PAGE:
A Positive Spin on Negative Thinking, by Phoebe Wright


This is Phoebe Wright's second weekly blog for us. We like her approach to training, running and living. We think you will enjoy this insightful blog.

Wright_Phoebe-PreC15.jpgPhoebe Wright, Pre 2015, photo by PhotoRun.net

A Positive Spin on Negative Thinking

Last week I was jumping in a workout with the men. Why? Because I am a hoss and can handle man's paces. Actually, that's only 30% true. It turns out men's 1500m pace is women's 800m pace. So I did 3/10ths of the men's 10x400m workout.

This was a key workout for both me and the men. I was excited to have company. I looked up to Dorian Ulrey for a bit of encouragement. His encouragement? "I feel like shit today. I might not even be able to handle 60 second quarter pace."

Which I immediately responded, "Uh. Dorian. Get your negative attitude out of my workout! Also. I need you to be on because I planned on not thinking today and just following you. So please run 58s!"

Dorian then shared a nugget of advice, "Phoebe, haven't you heard of The Power of Negative Thinking? You think you'll feel like shit, and then you are pleasantly surprised when you don't feel that bad!"

This immediately made both of us laugh. Even though this advice was mostly a joke, there is some truth to it. There is something really encouraging when the workout goes better than expected. Likewise, there is something discouraging when the workout goes worse than expected. Therefore, if you expect the worst, it is impossible to be discouraged. It is a brilliant defense mechanism to eliminate the pressure of expectations.

Expectations in general are THE WORST for a runner. They are a source of anxiety. They shift focus from the process to the result. And unfortunately, you cannot achieve a result without going through the process first. If you are worrying about 10 minutes from now, you most certainly are not in the moment. In hard workouts, it is crucial to remain in the moment. In a way, Dorian's method is so smart. It makes the expectation so manageable that it is not a source of pressure. It allows him to stay in the moment and not get distracted by the idea of failure. In fact! It makes failure virtually impossible all together.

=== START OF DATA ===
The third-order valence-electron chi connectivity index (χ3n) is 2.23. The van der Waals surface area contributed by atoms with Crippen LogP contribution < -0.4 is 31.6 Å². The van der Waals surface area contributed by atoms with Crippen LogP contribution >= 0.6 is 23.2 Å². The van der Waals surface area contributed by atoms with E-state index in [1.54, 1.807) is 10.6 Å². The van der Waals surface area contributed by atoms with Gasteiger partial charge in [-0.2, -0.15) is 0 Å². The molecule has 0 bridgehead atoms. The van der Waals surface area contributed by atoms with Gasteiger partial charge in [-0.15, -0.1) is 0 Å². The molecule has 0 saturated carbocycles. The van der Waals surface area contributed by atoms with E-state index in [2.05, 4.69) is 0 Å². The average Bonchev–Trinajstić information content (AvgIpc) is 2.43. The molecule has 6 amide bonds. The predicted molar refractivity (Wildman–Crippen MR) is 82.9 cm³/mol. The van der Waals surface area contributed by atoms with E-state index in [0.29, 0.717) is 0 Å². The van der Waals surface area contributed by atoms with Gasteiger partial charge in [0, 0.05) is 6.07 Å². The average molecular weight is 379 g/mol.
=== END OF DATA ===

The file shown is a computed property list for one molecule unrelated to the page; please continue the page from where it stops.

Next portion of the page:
The Power Of Negative Thinking is essentially a safety net. Unfortunately, being the best involves a little bit of risk taking. To be the best, you have to be confident and courageous. Hard workouts are a place to be risky and try to push limits and hopefully derive a little confidence by going over the edge. Hard workouts are supposed to a place where you can test your limits without the pressure of, say, 20,000 spectators and an Olympic berth riding on the performance. What is wild is, sometimes, the amount of internal pressure runners put on themselves is even greater than the external pressure of racing. That is why hard workouts sometimes have more pressure than big races, hence why we runners develop coping mechanisms like "The Power of Negative Thinking." The problem is "The Power of Negative Thinking", is, well, negative. It is hard to derive confidence and be risky in workouts with that pessimistic outlook.

Dorian is close to a brilliant idea. He sees the power in low expectations. He sees the freedom it provides. If he just has no expectations at all, he'd really be on to something. He'd eliminate pressure without compromising confidence.

Now how to eliminate expectations? I'll let you know how to do that when I figure it out myself!

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